A DIfferent Kind of Sadness

A recent visit to the swan family revealed that one of the four cygnets was missing. I knew in my heart that the rest of the family would not have just left it but still lived in hope that maybe a miracle might happen. Alas, no, and the family is now reduced to three cygnets being very closely guarded by their ever devoted and vigilant parents:

Yesterday, it seemed like the parents were having a tete-a-tete as their babies waited patiently.

The scene had me thinking about the laws of the jungle and about the otters I have been seeing in the general vicinity of the swans. Maybe I am being harsh on the otters but I couldn’t but wonder at their size, power and speed.

The swan family with the three youngsters reminds me of our family all those years ago.

I am an absolute expert at dividing by 5 and by 3, as I have two sibs. Mother used to let us divide goodies from a very young age and then say: Which piece would you like? I fell for her question for years, always pointing to the biggest piece or the one with the extra strawberry on top. She would insist that I give that to one of the others.

Strange how the mind wanders off and finds its way to places that haven’t surfaced either ever before or for ages.

May the swan family stay safe and well and as beautiful as ever. I wonder how they are coping with their loss.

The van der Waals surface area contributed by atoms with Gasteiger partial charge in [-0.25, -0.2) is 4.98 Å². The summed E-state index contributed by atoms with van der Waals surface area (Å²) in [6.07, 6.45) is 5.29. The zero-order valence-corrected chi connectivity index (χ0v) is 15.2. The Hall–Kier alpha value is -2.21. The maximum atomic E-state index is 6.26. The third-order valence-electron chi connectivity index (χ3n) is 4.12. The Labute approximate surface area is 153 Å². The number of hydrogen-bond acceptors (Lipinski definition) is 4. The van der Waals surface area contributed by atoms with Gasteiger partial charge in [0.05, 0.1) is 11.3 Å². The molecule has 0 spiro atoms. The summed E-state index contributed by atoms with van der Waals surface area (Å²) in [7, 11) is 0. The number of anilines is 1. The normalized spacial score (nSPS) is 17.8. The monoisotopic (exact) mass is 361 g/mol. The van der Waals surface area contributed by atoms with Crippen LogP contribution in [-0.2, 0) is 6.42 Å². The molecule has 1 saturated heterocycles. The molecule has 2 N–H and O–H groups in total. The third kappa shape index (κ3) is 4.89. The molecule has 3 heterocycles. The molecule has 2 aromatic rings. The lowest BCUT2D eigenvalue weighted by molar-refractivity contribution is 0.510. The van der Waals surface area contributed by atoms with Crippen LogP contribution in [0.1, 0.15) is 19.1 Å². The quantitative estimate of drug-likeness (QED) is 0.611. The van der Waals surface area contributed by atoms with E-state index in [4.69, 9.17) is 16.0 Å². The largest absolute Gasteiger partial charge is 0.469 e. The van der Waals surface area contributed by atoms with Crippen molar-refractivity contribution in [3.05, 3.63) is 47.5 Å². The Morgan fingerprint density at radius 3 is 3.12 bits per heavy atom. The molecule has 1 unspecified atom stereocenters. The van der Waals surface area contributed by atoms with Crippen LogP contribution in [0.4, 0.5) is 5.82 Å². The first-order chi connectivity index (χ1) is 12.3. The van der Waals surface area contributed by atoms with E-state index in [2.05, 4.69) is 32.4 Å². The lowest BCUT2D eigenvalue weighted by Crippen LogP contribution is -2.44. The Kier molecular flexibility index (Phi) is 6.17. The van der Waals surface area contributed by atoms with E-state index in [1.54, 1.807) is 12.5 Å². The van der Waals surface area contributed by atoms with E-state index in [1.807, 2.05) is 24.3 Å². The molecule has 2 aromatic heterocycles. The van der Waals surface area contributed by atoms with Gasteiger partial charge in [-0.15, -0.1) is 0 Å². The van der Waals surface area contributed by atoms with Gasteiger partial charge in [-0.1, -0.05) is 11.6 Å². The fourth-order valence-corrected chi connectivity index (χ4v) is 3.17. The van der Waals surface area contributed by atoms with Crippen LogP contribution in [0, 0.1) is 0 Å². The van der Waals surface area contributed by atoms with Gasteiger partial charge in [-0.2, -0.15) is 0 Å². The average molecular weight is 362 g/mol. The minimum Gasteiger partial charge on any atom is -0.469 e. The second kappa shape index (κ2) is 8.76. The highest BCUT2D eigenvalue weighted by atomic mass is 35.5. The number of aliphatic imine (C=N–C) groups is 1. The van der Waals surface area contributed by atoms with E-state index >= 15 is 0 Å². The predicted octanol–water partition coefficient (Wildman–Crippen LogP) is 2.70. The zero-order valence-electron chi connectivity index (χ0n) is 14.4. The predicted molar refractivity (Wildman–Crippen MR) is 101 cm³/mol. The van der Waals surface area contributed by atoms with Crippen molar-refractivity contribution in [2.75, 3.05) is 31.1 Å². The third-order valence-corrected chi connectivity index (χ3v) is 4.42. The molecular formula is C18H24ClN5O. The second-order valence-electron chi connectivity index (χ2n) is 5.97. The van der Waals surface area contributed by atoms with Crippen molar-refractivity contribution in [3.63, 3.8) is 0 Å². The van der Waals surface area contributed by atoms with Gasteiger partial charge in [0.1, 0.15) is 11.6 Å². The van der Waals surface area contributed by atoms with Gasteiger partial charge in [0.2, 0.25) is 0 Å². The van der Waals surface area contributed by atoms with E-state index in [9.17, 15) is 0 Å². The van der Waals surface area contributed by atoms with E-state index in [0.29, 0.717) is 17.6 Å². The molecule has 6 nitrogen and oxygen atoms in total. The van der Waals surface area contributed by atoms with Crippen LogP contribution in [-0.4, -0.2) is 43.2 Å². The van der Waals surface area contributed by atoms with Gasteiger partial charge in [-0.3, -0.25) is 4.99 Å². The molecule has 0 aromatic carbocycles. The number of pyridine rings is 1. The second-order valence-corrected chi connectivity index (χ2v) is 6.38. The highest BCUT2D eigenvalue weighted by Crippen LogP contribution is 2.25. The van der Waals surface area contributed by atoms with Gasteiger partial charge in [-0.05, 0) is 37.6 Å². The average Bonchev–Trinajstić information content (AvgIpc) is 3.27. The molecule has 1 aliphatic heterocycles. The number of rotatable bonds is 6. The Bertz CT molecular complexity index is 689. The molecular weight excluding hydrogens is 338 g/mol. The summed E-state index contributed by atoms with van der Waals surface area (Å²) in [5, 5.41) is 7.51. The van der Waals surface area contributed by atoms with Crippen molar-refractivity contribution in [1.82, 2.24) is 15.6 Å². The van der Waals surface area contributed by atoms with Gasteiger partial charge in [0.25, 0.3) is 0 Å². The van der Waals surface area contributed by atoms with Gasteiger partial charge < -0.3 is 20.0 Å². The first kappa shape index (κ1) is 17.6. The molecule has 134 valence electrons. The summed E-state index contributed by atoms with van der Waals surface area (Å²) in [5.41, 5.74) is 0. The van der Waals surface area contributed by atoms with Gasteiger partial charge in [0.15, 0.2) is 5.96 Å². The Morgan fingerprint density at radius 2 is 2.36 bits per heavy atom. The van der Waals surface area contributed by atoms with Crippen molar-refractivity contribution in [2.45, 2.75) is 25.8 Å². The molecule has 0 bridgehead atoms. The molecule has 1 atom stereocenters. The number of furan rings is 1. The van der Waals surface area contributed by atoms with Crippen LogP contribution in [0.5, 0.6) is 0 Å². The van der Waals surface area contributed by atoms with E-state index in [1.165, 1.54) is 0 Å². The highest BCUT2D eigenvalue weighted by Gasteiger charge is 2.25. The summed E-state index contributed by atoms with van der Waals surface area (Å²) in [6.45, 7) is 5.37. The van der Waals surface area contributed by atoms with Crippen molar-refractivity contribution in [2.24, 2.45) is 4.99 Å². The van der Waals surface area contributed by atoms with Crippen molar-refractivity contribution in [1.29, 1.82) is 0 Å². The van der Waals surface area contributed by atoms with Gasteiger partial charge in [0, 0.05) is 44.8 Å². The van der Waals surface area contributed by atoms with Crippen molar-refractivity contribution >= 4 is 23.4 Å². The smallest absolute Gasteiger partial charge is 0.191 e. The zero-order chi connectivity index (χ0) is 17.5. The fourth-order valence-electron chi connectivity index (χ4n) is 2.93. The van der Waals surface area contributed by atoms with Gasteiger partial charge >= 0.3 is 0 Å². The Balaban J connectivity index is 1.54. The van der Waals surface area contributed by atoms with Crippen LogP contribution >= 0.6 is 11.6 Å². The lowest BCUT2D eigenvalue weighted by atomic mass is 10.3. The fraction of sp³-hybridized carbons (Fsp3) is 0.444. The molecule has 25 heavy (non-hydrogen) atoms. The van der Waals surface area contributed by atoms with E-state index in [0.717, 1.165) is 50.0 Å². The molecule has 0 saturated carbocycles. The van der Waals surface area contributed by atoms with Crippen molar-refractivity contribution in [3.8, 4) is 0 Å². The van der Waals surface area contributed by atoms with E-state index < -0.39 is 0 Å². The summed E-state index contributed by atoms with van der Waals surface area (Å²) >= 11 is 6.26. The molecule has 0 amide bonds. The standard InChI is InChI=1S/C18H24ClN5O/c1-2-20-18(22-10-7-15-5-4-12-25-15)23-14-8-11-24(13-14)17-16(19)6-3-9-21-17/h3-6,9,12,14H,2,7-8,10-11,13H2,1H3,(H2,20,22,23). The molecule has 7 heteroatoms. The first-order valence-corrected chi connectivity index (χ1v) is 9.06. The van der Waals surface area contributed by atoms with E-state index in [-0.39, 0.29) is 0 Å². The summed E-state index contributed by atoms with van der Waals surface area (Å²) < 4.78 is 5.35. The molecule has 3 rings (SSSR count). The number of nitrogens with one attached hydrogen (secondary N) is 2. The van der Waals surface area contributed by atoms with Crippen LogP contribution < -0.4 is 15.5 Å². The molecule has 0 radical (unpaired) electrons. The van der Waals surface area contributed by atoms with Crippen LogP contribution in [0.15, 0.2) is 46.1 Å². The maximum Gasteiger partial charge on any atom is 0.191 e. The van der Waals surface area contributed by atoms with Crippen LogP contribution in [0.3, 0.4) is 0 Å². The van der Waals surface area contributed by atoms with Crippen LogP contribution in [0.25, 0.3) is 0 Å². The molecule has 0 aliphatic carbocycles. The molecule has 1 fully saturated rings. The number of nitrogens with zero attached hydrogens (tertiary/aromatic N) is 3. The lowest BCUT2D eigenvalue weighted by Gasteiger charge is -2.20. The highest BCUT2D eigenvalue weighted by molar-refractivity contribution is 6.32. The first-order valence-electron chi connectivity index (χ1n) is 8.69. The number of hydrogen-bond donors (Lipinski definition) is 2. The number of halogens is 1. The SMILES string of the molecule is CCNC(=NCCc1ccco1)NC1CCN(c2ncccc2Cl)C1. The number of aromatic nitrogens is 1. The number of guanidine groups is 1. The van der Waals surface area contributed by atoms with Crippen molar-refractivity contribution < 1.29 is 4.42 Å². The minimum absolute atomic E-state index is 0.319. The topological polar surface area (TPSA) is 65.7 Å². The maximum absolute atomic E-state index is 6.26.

Author: socialbridge

I am a sociologist and writer from Ireland. I have worked as a social researcher for 30 years and have had a lifelong passion for writing. My main research interests relate to health care and sense of place.

25 thoughts on “A DIfferent Kind of Sadness”

  1. I’m sorry to hear about a cygnet being missing. Sometimes the laws of nature can be cruel. Your Mother sounds like she was a very wise woman who taught valuable lessons in discreet ways.

  2. It’s funny… On Friday I walked around the lake across from my work. There are two geese families, one with six goslings and one with five… only there are only four now 😦 Can’t help but wonder what happened

  3. Hi Jean,

    Thanks for your post. The swan story reminded me of our “local” swans at the Boston Public Gardens. The Mother swan had her babies, but then sadly she died. The Father swan is taking over the upbringing and seems to be doing a good job.

    I hope you and your family are well.

    Nancy

  4. Extra sad when you have grown so attached to them. Here at Hamptonne Country Life Museum the children love the baby chicks but sadly not many survive the night predators.

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